In the 1990s, I was coming of age, or at least I should have been. I was a teenager, so you’d think I’d have been searching for love in all the wrong places, sneaking out of the house, and doing all the other rotten things for which teenagers are notorious. I never did any of that. I don’t regret it. It just wasn’t in my nature. Besides, hanging out with my family on a Friday night seemed like a lot more fun to me than carousing with my peers. Hey, my family is cool. Really. Anyway, my relatives recognized my innocence and disinterest in the typical ways of a teenager and seized upon them. Thus, began my brief career as the sex gestapo.
Right about now, you’re wondering what is a sex gestapo? Well, as the name implies, I had to stop people – namely my slightly older, unmarried cousins from having pre-marital sex. While this job seems antiquated by today’s standards, you have to understand that the practice goes way back in my family, not to mention the Old Country. I’m about to shock you, but it’s the truth and it should be told. When my grandfather was alive and his children were getting hitched, he wanted to see the wedding night sheets to make sure there was blood on them to prove the bride – his daughters or daughters-in-law – were truly virgins. Atrocious, no? It only gets worse. When I recounted this story in dismay to my mother-in-law, she informed me that everyone of his era did that in southern Italy. In fact, she told me, families would hang the sheets off their terraces, so the townspeople would know the woman was indeed a “good girl,” too. Ewwww…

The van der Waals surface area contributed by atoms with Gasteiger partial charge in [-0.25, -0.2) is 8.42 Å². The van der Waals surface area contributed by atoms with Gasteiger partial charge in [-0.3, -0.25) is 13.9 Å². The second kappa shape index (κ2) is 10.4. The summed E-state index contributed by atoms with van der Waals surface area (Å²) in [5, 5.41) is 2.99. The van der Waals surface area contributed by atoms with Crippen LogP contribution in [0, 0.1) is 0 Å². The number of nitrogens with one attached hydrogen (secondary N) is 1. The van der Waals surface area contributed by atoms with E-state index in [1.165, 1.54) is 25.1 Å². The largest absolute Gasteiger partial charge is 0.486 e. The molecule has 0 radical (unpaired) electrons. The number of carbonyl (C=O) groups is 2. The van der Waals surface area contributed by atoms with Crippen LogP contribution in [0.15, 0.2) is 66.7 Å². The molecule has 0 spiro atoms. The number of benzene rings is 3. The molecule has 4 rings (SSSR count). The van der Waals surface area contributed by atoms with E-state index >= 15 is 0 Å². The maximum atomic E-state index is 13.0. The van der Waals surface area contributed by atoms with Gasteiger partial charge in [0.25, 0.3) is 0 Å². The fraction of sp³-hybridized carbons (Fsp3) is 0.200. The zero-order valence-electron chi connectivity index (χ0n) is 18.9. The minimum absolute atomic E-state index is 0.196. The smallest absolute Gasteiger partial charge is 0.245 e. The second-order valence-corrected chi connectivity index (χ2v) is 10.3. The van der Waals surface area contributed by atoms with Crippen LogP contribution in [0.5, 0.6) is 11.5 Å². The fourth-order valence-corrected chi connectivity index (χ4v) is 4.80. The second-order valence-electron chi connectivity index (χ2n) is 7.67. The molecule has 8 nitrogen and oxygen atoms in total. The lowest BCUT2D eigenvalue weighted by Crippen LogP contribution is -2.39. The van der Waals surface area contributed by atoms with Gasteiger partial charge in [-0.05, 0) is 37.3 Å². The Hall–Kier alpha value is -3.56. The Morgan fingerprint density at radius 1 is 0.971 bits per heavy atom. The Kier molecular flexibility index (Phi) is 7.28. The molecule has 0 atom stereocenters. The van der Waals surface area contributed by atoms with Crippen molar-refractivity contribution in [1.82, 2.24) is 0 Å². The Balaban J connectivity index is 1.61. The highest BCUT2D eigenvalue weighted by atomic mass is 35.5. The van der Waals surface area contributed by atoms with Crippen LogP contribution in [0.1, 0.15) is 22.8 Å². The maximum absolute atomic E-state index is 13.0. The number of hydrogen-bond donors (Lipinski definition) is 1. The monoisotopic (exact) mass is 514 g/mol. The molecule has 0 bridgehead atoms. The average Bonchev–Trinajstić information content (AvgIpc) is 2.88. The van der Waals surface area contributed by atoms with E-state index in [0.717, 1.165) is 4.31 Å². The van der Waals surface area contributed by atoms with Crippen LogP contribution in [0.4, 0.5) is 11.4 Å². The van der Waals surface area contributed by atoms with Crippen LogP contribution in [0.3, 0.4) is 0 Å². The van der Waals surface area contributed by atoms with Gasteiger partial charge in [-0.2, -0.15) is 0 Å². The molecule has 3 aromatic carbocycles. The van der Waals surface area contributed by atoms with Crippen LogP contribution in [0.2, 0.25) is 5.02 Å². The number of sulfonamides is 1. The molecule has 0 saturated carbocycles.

My own father, who grew up in Ischia, had to chaperone his older sisters when they would go to the piazza to get courted by young men. If any of the men spoke to my aunts for more than 10 minutes, my father had to move him along. If that didn’t work, then he had to kick the young man’s shins. True story. There’s even a famous Neapolitan song, Renato Carosone’s “Io, Mammeta e Tu”, all about bringing your relatives as chaperones on dates. Women, who didn’t have chaperones or hung on the words of a man for too long in public, could get a bad reputation, which was the worst possible fate in those days. So, their fathers did everything to protect them. This is not to say that there was a free-for-all when it came to the men. My aunts and grandmother did their part to keep my father chaste until marriage; they even busted up a few romantic moments with young ladies when he came to the United States and had the chance to date.
Everybody was having sex before marriage. We’re Catholic and most of the Catholics were doing it despite what the Church suggested, which is pretty much how it has been for centuries and continues to be today. But my family – like many others in Old World Italy – was really strict about the no-sex rules and they were pretty uneducated, too. My grandfather had my aunts terrified to look in the direction of men. They never got “the talk” as us Americans have. There was no sex education at school. Anything you learned, you learned in the piazza. This might account for why some of those “good girls” were four months pregnant when they walked down the aisle. Then again, for some, fear of God – or more likely papa’ – was enough. For goodness sake, my aunts thought they could get pregnant from kissing someone. Seriously. The point is that sex was not to be discussed or done until after you said, “I do.” Period.